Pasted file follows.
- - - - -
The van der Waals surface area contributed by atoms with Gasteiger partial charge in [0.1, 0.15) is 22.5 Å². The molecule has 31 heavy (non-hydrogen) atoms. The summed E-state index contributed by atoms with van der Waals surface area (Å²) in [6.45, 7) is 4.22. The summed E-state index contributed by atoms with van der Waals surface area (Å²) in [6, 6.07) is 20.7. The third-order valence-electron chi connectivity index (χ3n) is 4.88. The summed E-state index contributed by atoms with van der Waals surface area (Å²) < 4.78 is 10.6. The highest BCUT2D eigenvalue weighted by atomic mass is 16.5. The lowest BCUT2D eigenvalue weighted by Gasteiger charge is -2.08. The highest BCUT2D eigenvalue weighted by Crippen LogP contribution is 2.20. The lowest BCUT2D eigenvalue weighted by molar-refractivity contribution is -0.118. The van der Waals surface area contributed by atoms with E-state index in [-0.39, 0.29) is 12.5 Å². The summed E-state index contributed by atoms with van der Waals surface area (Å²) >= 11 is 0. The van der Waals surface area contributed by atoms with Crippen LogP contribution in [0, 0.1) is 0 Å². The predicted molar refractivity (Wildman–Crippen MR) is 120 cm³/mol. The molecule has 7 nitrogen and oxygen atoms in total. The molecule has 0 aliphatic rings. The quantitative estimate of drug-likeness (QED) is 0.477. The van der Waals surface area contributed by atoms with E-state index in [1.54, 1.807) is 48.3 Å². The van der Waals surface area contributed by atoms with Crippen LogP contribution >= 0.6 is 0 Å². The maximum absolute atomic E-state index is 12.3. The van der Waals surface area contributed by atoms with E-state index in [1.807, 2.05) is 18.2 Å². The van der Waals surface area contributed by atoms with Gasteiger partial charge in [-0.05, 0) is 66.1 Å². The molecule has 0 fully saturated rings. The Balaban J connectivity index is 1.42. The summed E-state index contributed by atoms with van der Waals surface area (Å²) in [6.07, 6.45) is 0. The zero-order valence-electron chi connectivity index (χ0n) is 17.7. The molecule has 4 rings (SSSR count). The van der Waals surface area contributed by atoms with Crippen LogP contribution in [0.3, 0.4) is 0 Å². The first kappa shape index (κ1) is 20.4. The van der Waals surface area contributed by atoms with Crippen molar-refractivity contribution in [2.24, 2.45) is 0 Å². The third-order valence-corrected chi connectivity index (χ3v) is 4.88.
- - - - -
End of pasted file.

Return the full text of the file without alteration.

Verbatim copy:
The van der Waals surface area contributed by atoms with Gasteiger partial charge in [0.1, 0.15) is 22.5 Å². The molecule has 31 heavy (non-hydrogen) atoms. The summed E-state index contributed by atoms with van der Waals surface area (Å²) in [6.45, 7) is 4.22. The summed E-state index contributed by atoms with van der Waals surface area (Å²) in [6, 6.07) is 20.7. The third-order valence-electron chi connectivity index (χ3n) is 4.88. The summed E-state index contributed by atoms with van der Waals surface area (Å²) < 4.78 is 10.6. The highest BCUT2D eigenvalue weighted by atomic mass is 16.5. The lowest BCUT2D eigenvalue weighted by Gasteiger charge is -2.08. The highest BCUT2D eigenvalue weighted by Crippen LogP contribution is 2.20. The lowest BCUT2D eigenvalue weighted by molar-refractivity contribution is -0.118. The van der Waals surface area contributed by atoms with E-state index in [-0.39, 0.29) is 12.5 Å². The summed E-state index contributed by atoms with van der Waals surface area (Å²) >= 11 is 0. The van der Waals surface area contributed by atoms with Crippen LogP contribution in [0, 0.1) is 0 Å². The predicted molar refractivity (Wildman–Crippen MR) is 120 cm³/mol. The molecule has 7 nitrogen and oxygen atoms in total. The molecule has 0 aliphatic rings. The quantitative estimate of drug-likeness (QED) is 0.477. The van der Waals surface area contributed by atoms with E-state index in [1.54, 1.807) is 48.3 Å². The van der Waals surface area contributed by atoms with Crippen LogP contribution >= 0.6 is 0 Å². The maximum absolute atomic E-state index is 12.3. The van der Waals surface area contributed by atoms with E-state index in [1.807, 2.05) is 18.2 Å². The van der Waals surface area contributed by atoms with Gasteiger partial charge in [-0.05, 0) is 66.1 Å². The molecule has 0 fully saturated rings. The Balaban J connectivity index is 1.42. The summed E-state index contributed by atoms with van der Waals surface area (Å²) in [6.07, 6.45) is 0. The zero-order valence-electron chi connectivity index (χ0n) is 17.7. The molecule has 4 rings (SSSR count). The van der Waals surface area contributed by atoms with Crippen LogP contribution in [0.3, 0.4) is 0 Å². The first kappa shape index (κ1) is 20.4. The van der Waals surface area contributed by atoms with Crippen molar-refractivity contribution in [2.24, 2.45) is 0 Å². The third-order valence-corrected chi connectivity index (χ3v) is 4.88.